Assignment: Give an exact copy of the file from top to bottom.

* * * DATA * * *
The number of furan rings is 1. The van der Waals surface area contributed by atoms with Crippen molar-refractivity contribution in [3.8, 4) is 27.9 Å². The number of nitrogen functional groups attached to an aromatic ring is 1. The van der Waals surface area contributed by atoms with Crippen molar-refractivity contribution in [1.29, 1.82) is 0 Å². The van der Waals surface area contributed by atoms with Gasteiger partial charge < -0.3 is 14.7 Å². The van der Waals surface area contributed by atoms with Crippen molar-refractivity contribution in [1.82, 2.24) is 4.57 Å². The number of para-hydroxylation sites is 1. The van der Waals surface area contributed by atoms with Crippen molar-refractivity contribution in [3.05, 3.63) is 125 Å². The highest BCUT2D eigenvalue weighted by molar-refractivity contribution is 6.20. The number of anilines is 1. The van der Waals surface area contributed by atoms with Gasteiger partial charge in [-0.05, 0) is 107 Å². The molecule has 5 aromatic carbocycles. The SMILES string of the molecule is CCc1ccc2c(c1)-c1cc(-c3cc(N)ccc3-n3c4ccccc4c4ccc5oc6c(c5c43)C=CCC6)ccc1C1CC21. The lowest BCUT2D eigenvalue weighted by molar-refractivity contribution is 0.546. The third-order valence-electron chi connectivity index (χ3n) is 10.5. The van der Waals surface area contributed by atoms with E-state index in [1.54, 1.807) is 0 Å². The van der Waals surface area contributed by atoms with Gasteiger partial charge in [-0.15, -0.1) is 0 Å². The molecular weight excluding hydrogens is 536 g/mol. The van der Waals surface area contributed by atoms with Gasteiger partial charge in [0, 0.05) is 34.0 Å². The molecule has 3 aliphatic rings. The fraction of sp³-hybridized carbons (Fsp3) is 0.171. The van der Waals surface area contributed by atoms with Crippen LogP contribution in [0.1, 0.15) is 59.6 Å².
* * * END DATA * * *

The number of furan rings is 1. The van der Waals surface area contributed by atoms with Crippen molar-refractivity contribution in [3.8, 4) is 27.9 Å². The number of nitrogen functional groups attached to an aromatic ring is 1. The van der Waals surface area contributed by atoms with Crippen molar-refractivity contribution in [1.29, 1.82) is 0 Å². The van der Waals surface area contributed by atoms with Gasteiger partial charge < -0.3 is 14.7 Å². The van der Waals surface area contributed by atoms with Crippen molar-refractivity contribution in [1.82, 2.24) is 4.57 Å². The number of para-hydroxylation sites is 1. The van der Waals surface area contributed by atoms with Crippen molar-refractivity contribution in [3.05, 3.63) is 125 Å². The highest BCUT2D eigenvalue weighted by molar-refractivity contribution is 6.20. The number of anilines is 1. The van der Waals surface area contributed by atoms with Gasteiger partial charge in [-0.05, 0) is 107 Å². The molecule has 5 aromatic carbocycles. The SMILES string of the molecule is CCc1ccc2c(c1)-c1cc(-c3cc(N)ccc3-n3c4ccccc4c4ccc5oc6c(c5c43)C=CCC6)ccc1C1CC21. The lowest BCUT2D eigenvalue weighted by molar-refractivity contribution is 0.546. The third-order valence-electron chi connectivity index (χ3n) is 10.5. The van der Waals surface area contributed by atoms with E-state index in [1.54, 1.807) is 0 Å². The van der Waals surface area contributed by atoms with Gasteiger partial charge in [-0.15, -0.1) is 0 Å². The molecular weight excluding hydrogens is 536 g/mol. The van der Waals surface area contributed by atoms with Gasteiger partial charge in [0, 0.05) is 34.0 Å². The molecule has 3 aliphatic rings. The fraction of sp³-hybridized carbons (Fsp3) is 0.171. The van der Waals surface area contributed by atoms with Crippen LogP contribution in [0.1, 0.15) is 59.6 Å².